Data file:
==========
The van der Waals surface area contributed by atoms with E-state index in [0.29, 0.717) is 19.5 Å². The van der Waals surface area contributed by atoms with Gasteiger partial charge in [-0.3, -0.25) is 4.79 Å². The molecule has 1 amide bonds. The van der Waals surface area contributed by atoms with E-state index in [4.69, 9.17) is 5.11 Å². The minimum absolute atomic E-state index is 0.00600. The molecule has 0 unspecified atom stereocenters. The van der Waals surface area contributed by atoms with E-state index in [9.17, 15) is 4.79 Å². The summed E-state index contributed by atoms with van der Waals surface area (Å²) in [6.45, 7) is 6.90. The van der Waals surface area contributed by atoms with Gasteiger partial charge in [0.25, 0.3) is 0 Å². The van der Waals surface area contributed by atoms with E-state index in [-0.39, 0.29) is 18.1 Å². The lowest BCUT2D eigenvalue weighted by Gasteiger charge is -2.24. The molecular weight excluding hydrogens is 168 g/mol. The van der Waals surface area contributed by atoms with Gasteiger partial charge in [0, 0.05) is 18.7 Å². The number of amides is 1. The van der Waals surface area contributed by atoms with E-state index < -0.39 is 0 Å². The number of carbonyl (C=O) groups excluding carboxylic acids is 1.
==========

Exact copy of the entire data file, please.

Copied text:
The van der Waals surface area contributed by atoms with E-state index in [0.29, 0.717) is 19.5 Å². The van der Waals surface area contributed by atoms with Gasteiger partial charge in [-0.3, -0.25) is 4.79 Å². The molecule has 1 amide bonds. The van der Waals surface area contributed by atoms with E-state index in [4.69, 9.17) is 5.11 Å². The minimum absolute atomic E-state index is 0.00600. The molecule has 0 unspecified atom stereocenters. The van der Waals surface area contributed by atoms with E-state index in [9.17, 15) is 4.79 Å². The summed E-state index contributed by atoms with van der Waals surface area (Å²) in [6.45, 7) is 6.90. The van der Waals surface area contributed by atoms with Gasteiger partial charge in [0.25, 0.3) is 0 Å². The van der Waals surface area contributed by atoms with E-state index in [-0.39, 0.29) is 18.1 Å². The lowest BCUT2D eigenvalue weighted by Gasteiger charge is -2.24. The molecular weight excluding hydrogens is 168 g/mol. The van der Waals surface area contributed by atoms with Gasteiger partial charge in [0, 0.05) is 18.7 Å². The number of amides is 1. The van der Waals surface area contributed by atoms with E-state index < -0.39 is 0 Å². The number of carbonyl (C=O) groups excluding carboxylic acids is 1.